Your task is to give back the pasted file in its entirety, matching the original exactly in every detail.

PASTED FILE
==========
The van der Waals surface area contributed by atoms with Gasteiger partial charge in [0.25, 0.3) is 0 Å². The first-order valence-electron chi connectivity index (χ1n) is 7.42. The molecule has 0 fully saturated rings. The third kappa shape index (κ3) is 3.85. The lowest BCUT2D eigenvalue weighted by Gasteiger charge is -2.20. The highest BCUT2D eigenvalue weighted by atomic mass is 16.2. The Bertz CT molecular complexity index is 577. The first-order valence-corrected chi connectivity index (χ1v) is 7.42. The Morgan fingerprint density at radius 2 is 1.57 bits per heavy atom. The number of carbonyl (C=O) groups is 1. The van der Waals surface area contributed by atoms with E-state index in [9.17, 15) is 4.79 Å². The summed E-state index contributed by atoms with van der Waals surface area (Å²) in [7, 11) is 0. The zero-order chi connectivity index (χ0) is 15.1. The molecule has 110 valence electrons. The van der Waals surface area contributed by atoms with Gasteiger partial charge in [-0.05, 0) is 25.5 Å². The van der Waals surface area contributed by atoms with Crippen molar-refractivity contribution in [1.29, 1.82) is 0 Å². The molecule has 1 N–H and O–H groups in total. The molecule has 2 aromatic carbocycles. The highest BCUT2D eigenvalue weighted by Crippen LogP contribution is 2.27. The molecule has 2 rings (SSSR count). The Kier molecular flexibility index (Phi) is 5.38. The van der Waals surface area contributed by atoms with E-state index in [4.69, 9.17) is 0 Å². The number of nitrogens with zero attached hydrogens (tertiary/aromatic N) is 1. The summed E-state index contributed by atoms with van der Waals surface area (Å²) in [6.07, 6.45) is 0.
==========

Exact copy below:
The van der Waals surface area contributed by atoms with Gasteiger partial charge in [0.25, 0.3) is 0 Å². The first-order valence-electron chi connectivity index (χ1n) is 7.42. The molecule has 0 fully saturated rings. The third kappa shape index (κ3) is 3.85. The lowest BCUT2D eigenvalue weighted by Gasteiger charge is -2.20. The highest BCUT2D eigenvalue weighted by atomic mass is 16.2. The Bertz CT molecular complexity index is 577. The first-order valence-corrected chi connectivity index (χ1v) is 7.42. The Morgan fingerprint density at radius 2 is 1.57 bits per heavy atom. The number of carbonyl (C=O) groups is 1. The van der Waals surface area contributed by atoms with E-state index in [9.17, 15) is 4.79 Å². The summed E-state index contributed by atoms with van der Waals surface area (Å²) in [7, 11) is 0. The zero-order chi connectivity index (χ0) is 15.1. The molecule has 110 valence electrons. The van der Waals surface area contributed by atoms with Gasteiger partial charge in [-0.05, 0) is 25.5 Å². The van der Waals surface area contributed by atoms with Crippen molar-refractivity contribution in [1.29, 1.82) is 0 Å². The molecule has 1 N–H and O–H groups in total. The molecule has 2 aromatic carbocycles. The highest BCUT2D eigenvalue weighted by Crippen LogP contribution is 2.27. The molecule has 2 rings (SSSR count). The Kier molecular flexibility index (Phi) is 5.38. The van der Waals surface area contributed by atoms with E-state index in [4.69, 9.17) is 0 Å². The number of nitrogens with zero attached hydrogens (tertiary/aromatic N) is 1. The summed E-state index contributed by atoms with van der Waals surface area (Å²) in [6.07, 6.45) is 0.